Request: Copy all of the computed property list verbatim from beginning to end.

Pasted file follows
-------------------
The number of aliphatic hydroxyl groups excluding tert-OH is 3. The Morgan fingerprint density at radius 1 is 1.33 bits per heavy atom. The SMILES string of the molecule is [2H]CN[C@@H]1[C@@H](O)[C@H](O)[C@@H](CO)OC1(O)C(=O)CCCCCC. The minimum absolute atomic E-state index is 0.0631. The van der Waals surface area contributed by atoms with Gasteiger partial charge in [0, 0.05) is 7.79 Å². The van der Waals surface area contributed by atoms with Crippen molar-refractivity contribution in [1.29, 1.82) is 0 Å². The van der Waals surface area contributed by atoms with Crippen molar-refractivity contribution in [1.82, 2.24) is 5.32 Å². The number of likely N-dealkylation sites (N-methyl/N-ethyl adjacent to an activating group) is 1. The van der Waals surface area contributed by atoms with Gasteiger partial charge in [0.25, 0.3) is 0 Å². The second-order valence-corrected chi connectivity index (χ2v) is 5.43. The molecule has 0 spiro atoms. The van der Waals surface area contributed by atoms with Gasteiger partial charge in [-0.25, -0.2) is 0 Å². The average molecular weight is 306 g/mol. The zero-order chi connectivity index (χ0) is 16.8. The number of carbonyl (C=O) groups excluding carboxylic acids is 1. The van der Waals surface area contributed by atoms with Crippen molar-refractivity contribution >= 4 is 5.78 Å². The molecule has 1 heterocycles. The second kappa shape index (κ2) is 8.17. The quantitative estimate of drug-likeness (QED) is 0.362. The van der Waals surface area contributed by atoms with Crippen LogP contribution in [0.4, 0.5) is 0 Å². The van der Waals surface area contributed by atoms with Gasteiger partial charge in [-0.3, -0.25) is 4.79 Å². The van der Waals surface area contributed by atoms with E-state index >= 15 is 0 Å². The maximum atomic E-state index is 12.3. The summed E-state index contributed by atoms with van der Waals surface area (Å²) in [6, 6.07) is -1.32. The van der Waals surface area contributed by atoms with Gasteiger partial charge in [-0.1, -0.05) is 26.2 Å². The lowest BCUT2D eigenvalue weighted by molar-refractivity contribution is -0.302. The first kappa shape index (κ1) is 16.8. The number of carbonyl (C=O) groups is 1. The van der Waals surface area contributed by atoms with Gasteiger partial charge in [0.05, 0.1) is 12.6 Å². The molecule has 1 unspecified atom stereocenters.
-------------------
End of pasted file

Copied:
The number of aliphatic hydroxyl groups excluding tert-OH is 3. The Morgan fingerprint density at radius 1 is 1.33 bits per heavy atom. The SMILES string of the molecule is [2H]CN[C@@H]1[C@@H](O)[C@H](O)[C@@H](CO)OC1(O)C(=O)CCCCCC. The minimum absolute atomic E-state index is 0.0631. The van der Waals surface area contributed by atoms with Gasteiger partial charge in [0, 0.05) is 7.79 Å². The van der Waals surface area contributed by atoms with Crippen molar-refractivity contribution in [1.29, 1.82) is 0 Å². The van der Waals surface area contributed by atoms with Crippen molar-refractivity contribution in [1.82, 2.24) is 5.32 Å². The number of likely N-dealkylation sites (N-methyl/N-ethyl adjacent to an activating group) is 1. The van der Waals surface area contributed by atoms with Gasteiger partial charge in [0.25, 0.3) is 0 Å². The second-order valence-corrected chi connectivity index (χ2v) is 5.43. The molecule has 0 spiro atoms. The van der Waals surface area contributed by atoms with Gasteiger partial charge in [-0.25, -0.2) is 0 Å². The average molecular weight is 306 g/mol. The zero-order chi connectivity index (χ0) is 16.8. The number of carbonyl (C=O) groups excluding carboxylic acids is 1. The van der Waals surface area contributed by atoms with Crippen molar-refractivity contribution >= 4 is 5.78 Å². The molecule has 1 heterocycles. The second kappa shape index (κ2) is 8.17. The quantitative estimate of drug-likeness (QED) is 0.362. The van der Waals surface area contributed by atoms with Crippen LogP contribution in [0.4, 0.5) is 0 Å². The van der Waals surface area contributed by atoms with Gasteiger partial charge in [-0.3, -0.25) is 4.79 Å². The van der Waals surface area contributed by atoms with E-state index >= 15 is 0 Å². The maximum atomic E-state index is 12.3. The summed E-state index contributed by atoms with van der Waals surface area (Å²) in [6, 6.07) is -1.32. The van der Waals surface area contributed by atoms with Gasteiger partial charge in [-0.1, -0.05) is 26.2 Å². The lowest BCUT2D eigenvalue weighted by molar-refractivity contribution is -0.302. The first kappa shape index (κ1) is 16.8. The number of carbonyl (C=O) groups is 1. The van der Waals surface area contributed by atoms with Gasteiger partial charge in [0.05, 0.1) is 12.6 Å². The molecule has 1 unspecified atom stereocenters.